Habibi embraces Middle Eastern influences on long-awaited second LP

Habibi, UFO Factory, March 12.
Habibi, UFO Factory, March 12. Bailey Robb

Habibi first hit the scene nearly a decade ago with a scrappy, lo-fi sound born out of bedroom jam sessions between Rahill Jamalifard and Lenny Lynch that mixed garage rock, Middle Eastern, and girl-group influences and quickly turned the Detroit-via-Brooklyn, New York band into indie rock darlings.

One of the songs from those first jams was "Come My Habibi," which inspired the band's name (Arabic for "my love") but was never recorded — until recently. For its long-awaited second LP, Anywhere But Here, which came out on Muddguts Records last month, Habibi headed to NYC's XL Recordings studios with Alex Epton. There, Epton helped the band flesh out its sound by bringing in instruments like the sitar, 12-string guitar, ney flute, vibraphone, and tombak percussion to the sessions.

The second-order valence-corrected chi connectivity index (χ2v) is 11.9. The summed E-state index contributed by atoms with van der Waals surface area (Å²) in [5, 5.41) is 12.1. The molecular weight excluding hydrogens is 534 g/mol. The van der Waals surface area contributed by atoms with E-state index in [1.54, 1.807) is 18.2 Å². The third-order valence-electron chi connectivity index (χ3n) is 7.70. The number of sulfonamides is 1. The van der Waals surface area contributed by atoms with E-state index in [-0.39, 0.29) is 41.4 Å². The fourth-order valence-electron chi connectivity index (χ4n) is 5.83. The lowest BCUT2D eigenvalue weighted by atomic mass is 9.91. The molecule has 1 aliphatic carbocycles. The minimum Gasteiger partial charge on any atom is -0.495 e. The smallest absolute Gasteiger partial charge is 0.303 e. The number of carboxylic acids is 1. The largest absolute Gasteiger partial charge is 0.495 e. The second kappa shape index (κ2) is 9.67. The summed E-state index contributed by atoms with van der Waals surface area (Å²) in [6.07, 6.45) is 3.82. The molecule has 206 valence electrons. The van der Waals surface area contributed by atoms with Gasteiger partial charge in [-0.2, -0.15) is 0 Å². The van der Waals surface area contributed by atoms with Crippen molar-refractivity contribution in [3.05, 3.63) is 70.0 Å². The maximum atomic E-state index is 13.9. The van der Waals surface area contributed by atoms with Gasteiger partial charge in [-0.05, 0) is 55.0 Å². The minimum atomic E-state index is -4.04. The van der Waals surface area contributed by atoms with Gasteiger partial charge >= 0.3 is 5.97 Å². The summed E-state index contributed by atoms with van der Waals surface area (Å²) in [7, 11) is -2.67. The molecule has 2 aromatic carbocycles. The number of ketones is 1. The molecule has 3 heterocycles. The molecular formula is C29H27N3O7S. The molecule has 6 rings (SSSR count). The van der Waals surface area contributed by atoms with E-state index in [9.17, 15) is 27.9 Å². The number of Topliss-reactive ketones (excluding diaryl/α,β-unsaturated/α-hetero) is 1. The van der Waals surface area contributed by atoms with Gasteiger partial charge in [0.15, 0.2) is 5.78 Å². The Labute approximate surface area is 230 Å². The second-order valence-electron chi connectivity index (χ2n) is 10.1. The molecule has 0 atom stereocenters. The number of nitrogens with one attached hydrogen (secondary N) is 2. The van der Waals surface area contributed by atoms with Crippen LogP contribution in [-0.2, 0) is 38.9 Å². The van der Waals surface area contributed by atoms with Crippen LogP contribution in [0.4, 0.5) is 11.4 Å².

"It was like a 180 from our last record," says Lynch. "It was incredible to finally do an album with, like, Lee Hazlewood-like lush production, Wrecking Crew-style."

Though Jamalifard (lead vocals) and Lynch (guitar and backup vocals) are both from Michigan, they didn't meet until they moved to New York. In Detroit, Lynch played in a number of local bands and was part of the UFO Factory back when it was still a loft in Eastern Market, while Jamalifard, who grew up in Lansing, the daughter of Iranian immigrants, moved to Detroit for its music. She was less of a participator and more of an appreciator, drawn equally to its hip-hop and rock scenes.